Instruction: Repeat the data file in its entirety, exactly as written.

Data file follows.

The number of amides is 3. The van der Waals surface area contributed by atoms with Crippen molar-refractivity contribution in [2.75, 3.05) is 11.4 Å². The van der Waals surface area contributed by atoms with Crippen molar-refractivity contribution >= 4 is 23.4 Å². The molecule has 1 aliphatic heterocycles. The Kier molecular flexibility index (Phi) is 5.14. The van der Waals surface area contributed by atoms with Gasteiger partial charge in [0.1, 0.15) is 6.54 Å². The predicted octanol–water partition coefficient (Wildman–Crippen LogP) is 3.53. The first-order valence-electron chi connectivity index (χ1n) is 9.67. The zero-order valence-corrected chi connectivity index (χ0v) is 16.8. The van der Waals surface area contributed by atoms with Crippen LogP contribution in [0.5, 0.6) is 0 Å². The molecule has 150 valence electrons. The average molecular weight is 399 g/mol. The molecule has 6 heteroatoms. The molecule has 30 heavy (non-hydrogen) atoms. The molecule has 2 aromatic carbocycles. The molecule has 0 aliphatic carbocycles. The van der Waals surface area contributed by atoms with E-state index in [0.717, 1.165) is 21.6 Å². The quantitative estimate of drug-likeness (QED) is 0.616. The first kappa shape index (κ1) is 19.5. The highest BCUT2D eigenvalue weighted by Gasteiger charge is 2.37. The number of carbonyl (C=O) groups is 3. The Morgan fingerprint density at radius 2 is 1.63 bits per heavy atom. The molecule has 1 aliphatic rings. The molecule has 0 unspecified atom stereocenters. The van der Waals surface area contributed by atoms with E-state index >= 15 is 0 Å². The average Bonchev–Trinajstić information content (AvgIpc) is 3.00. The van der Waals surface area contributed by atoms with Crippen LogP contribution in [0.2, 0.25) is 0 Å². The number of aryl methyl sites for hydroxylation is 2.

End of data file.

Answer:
The number of amides is 3. The van der Waals surface area contributed by atoms with Crippen molar-refractivity contribution in [2.75, 3.05) is 11.4 Å². The van der Waals surface area contributed by atoms with Crippen molar-refractivity contribution >= 4 is 23.4 Å². The molecule has 1 aliphatic heterocycles. The Kier molecular flexibility index (Phi) is 5.14. The van der Waals surface area contributed by atoms with Gasteiger partial charge in [0.1, 0.15) is 6.54 Å². The predicted octanol–water partition coefficient (Wildman–Crippen LogP) is 3.53. The first-order valence-electron chi connectivity index (χ1n) is 9.67. The zero-order valence-corrected chi connectivity index (χ0v) is 16.8. The van der Waals surface area contributed by atoms with Crippen LogP contribution in [0.5, 0.6) is 0 Å². The molecule has 150 valence electrons. The average molecular weight is 399 g/mol. The molecule has 6 heteroatoms. The molecule has 30 heavy (non-hydrogen) atoms. The molecule has 2 aromatic carbocycles. The molecule has 0 aliphatic carbocycles. The van der Waals surface area contributed by atoms with E-state index in [0.717, 1.165) is 21.6 Å². The quantitative estimate of drug-likeness (QED) is 0.616. The first kappa shape index (κ1) is 19.5. The highest BCUT2D eigenvalue weighted by Gasteiger charge is 2.37. The number of carbonyl (C=O) groups is 3. The Morgan fingerprint density at radius 2 is 1.63 bits per heavy atom. The molecule has 1 aliphatic rings. The molecule has 0 unspecified atom stereocenters. The van der Waals surface area contributed by atoms with E-state index >= 15 is 0 Å². The average Bonchev–Trinajstić information content (AvgIpc) is 3.00. The van der Waals surface area contributed by atoms with Crippen LogP contribution in [0.2, 0.25) is 0 Å². The number of aryl methyl sites for hydroxylation is 2.